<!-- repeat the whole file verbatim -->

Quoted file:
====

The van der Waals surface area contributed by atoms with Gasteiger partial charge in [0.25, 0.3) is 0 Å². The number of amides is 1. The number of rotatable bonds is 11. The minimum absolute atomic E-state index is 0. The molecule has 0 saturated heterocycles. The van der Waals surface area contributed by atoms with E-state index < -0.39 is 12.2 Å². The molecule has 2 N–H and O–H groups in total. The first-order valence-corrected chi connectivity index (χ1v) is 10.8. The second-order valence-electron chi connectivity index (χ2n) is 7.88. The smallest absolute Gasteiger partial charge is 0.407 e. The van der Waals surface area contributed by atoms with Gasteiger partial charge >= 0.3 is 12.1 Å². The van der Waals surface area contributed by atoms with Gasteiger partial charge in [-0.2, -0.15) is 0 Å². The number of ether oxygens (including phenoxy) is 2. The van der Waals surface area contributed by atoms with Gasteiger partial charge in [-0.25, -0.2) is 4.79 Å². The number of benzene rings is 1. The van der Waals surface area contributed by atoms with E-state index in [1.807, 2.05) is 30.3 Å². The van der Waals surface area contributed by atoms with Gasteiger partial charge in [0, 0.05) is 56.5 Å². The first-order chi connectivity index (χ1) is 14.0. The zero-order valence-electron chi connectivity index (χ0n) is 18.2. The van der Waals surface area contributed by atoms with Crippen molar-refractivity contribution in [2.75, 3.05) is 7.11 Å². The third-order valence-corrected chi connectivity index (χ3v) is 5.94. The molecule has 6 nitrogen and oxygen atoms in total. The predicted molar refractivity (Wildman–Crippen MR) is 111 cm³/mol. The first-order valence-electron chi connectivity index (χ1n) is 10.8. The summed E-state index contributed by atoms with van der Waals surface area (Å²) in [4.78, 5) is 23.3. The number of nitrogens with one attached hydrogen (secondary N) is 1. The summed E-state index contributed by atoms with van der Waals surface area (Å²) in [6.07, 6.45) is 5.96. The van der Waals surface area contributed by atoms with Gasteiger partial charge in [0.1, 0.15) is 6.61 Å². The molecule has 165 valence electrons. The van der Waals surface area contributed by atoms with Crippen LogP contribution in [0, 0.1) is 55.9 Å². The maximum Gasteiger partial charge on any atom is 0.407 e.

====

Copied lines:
The van der Waals surface area contributed by atoms with Gasteiger partial charge in [0.25, 0.3) is 0 Å². The number of amides is 1. The number of rotatable bonds is 11. The minimum absolute atomic E-state index is 0. The molecule has 0 saturated heterocycles. The van der Waals surface area contributed by atoms with E-state index < -0.39 is 12.2 Å². The molecule has 2 N–H and O–H groups in total. The first-order valence-corrected chi connectivity index (χ1v) is 10.8. The second-order valence-electron chi connectivity index (χ2n) is 7.88. The smallest absolute Gasteiger partial charge is 0.407 e. The van der Waals surface area contributed by atoms with Gasteiger partial charge >= 0.3 is 12.1 Å². The van der Waals surface area contributed by atoms with Gasteiger partial charge in [-0.2, -0.15) is 0 Å². The number of ether oxygens (including phenoxy) is 2. The van der Waals surface area contributed by atoms with Gasteiger partial charge in [-0.25, -0.2) is 4.79 Å². The number of benzene rings is 1. The van der Waals surface area contributed by atoms with E-state index in [1.807, 2.05) is 30.3 Å². The van der Waals surface area contributed by atoms with Gasteiger partial charge in [0, 0.05) is 56.5 Å². The first-order chi connectivity index (χ1) is 14.0. The zero-order valence-electron chi connectivity index (χ0n) is 18.2. The van der Waals surface area contributed by atoms with Crippen molar-refractivity contribution in [2.75, 3.05) is 7.11 Å². The third-order valence-corrected chi connectivity index (χ3v) is 5.94. The molecule has 6 nitrogen and oxygen atoms in total. The predicted molar refractivity (Wildman–Crippen MR) is 111 cm³/mol. The first-order valence-electron chi connectivity index (χ1n) is 10.8. The summed E-state index contributed by atoms with van der Waals surface area (Å²) in [4.78, 5) is 23.3. The number of nitrogens with one attached hydrogen (secondary N) is 1. The summed E-state index contributed by atoms with van der Waals surface area (Å²) in [6.07, 6.45) is 5.96. The van der Waals surface area contributed by atoms with Gasteiger partial charge in [0.1, 0.15) is 6.61 Å². The molecule has 165 valence electrons. The van der Waals surface area contributed by atoms with Crippen LogP contribution in [0, 0.1) is 55.9 Å². The maximum Gasteiger partial charge on any atom is 0.407 e.